NOGALES, Ariz. — Hundreds of Mexican nationals who wear government-issued uniforms, carry official identification cards and are authorized to use weapons are helping smugglers move tons of drugs into the United States, U.S. law-enforcement officials say.
Known as “madrinas,” from the Spanish word for “godmothers,” they negotiate bribes for corrupt Mexican government officials from drug cartels and are suspected in numerous confirmed incursions into the U.S. by heavily armed men escorting smugglers of cocaine, marijuana and heroin.
“Madrinas are unaccountable middlemen who can negotiate with the drug cartels on behalf of whoever has appointed them and wants his or her government agency to thrive under this practice,” El Paso County, Texas, Sheriff Leo Samaniego told a House committee last month.
“If a complication arises, they are expendable, because the Mexican government officially doesn’t recognize them, but turning a blind eye allows this practice to exist.”
The madrinas, who are not on the government payroll, are paid through a bribe system known as the “mordida,” a slang use of the word for “bite,” which usually involves a percentage of the street value of the drugs they help transport. The madrinas then kick back a percentage of what they collect to those who issued the Mexican identification cards, the officials said.
Several U.S. law-enforcement officials told The Washington Times that some of the suspected leaders of the country’s largest drug-smuggling organizations — the Juarez, Tijuana and Gulf cartels — were former agents of the Mexican federal judicial police.
Several U.S. officials, including local sheriffs and federal agents from both Customs and Border Protection and Immigration and Customs Enforcement, described the workings of the “madrinas,” but only on the condition of anonymity.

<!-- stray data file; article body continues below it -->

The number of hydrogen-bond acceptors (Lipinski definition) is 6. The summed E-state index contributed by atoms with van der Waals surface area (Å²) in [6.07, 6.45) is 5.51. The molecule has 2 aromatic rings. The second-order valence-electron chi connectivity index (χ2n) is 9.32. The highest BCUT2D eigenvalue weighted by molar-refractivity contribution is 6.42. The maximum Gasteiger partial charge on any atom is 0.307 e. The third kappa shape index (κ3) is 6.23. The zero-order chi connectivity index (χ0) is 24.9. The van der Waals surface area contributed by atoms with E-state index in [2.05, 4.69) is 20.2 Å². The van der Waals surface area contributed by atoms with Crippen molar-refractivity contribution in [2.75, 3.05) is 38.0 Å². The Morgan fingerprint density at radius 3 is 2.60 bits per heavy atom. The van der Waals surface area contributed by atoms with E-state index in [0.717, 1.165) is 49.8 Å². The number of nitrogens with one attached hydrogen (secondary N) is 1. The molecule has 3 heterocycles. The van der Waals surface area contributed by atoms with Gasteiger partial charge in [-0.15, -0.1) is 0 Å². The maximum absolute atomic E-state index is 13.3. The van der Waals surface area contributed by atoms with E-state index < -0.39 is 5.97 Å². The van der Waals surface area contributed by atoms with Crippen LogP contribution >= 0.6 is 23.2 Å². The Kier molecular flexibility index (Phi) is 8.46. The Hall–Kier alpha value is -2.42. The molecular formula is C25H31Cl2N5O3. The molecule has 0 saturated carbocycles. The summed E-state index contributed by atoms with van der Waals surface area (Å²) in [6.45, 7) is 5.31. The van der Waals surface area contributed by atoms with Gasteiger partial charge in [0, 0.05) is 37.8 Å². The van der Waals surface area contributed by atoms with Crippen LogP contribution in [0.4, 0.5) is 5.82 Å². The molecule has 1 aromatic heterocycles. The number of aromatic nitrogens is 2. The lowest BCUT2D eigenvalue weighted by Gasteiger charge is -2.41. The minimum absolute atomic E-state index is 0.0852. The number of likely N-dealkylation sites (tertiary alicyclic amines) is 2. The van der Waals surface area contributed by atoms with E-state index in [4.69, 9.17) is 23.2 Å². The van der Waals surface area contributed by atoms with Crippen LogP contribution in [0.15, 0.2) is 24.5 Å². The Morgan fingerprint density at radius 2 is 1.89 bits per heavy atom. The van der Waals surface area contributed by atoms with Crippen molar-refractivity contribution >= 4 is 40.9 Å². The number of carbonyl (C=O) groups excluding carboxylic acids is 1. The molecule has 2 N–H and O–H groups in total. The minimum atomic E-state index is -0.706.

The cartels employ many of the madrinas, some of whom formerly worked as Mexican police officers, to protect their illicit cargoes into the United States. Some Madrinas are thought to be confidential informants for the federal police.
In testimony before the House Judiciary Committee, Sheriff Samaniego said Mexican and U.S. government officials have “turned a blind eye” to the practice.
“The madrinas are a reality I’ve seen through my own eyes as a law-enforcement professional along the border for almost 50 years,” he said. “I know they exist because of my own experience as a street cop. I have narcotics officers telling me that the practice and traditions of the madrinas is still alive.”
Law-enforcement officials said they suspect the madrinas were involved in incursions into the U.S. by heavily armed men dressed in uniforms and driving military-style vehicles while escorting drug smugglers. More than 200 such incursions have been documented since 1996 in California, Arizona and Texas, according to a Department of Homeland Security report.
The officials also suspect they are playing a role in rising violence along the U.S.-Mexico border, especially in border towns where cartels have been accused of killing law-enforcement officials.
Rafael Laveaga, spokesman for the Mexican Embassy in Washington, has vigorously denied that Mexican military personnel have been involved.
According to the U.S. officials, the use of madrinas to facilitate drug smugglers gives corrupt Mexican government officials an “easy escape” if they are caught since there are no records to tie them to the government. They said that in serious accusations of suspected corruption or malfeasance, the madrinas sometimes have been killed and their bodies displayed as those responsible for the criminal activity.
Last month, a World Policy Institute report said that because the madrinas do not act in an official capacity, “they can be used to circumvent the law.”